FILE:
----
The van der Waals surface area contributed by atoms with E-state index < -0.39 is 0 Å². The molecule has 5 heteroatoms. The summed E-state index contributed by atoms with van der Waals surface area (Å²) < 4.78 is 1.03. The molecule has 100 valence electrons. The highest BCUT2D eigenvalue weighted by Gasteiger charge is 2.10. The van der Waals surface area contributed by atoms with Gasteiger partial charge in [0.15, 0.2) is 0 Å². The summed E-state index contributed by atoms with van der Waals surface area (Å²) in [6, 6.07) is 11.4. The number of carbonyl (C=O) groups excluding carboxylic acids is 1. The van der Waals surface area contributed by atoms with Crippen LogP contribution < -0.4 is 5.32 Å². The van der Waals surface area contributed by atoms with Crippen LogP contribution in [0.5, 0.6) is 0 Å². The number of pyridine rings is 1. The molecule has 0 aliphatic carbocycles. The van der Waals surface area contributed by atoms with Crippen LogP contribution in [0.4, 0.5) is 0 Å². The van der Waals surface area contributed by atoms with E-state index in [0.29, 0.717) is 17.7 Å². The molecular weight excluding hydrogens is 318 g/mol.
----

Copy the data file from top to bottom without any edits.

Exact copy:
The van der Waals surface area contributed by atoms with E-state index < -0.39 is 0 Å². The molecule has 5 heteroatoms. The summed E-state index contributed by atoms with van der Waals surface area (Å²) < 4.78 is 1.03. The molecule has 100 valence electrons. The highest BCUT2D eigenvalue weighted by Gasteiger charge is 2.10. The van der Waals surface area contributed by atoms with Gasteiger partial charge in [0.15, 0.2) is 0 Å². The summed E-state index contributed by atoms with van der Waals surface area (Å²) in [6, 6.07) is 11.4. The number of carbonyl (C=O) groups excluding carboxylic acids is 1. The van der Waals surface area contributed by atoms with Crippen LogP contribution < -0.4 is 5.32 Å². The van der Waals surface area contributed by atoms with Crippen LogP contribution in [0.5, 0.6) is 0 Å². The number of pyridine rings is 1. The molecule has 0 aliphatic carbocycles. The van der Waals surface area contributed by atoms with Crippen LogP contribution in [0.4, 0.5) is 0 Å². The van der Waals surface area contributed by atoms with E-state index in [0.29, 0.717) is 17.7 Å². The molecular weight excluding hydrogens is 318 g/mol.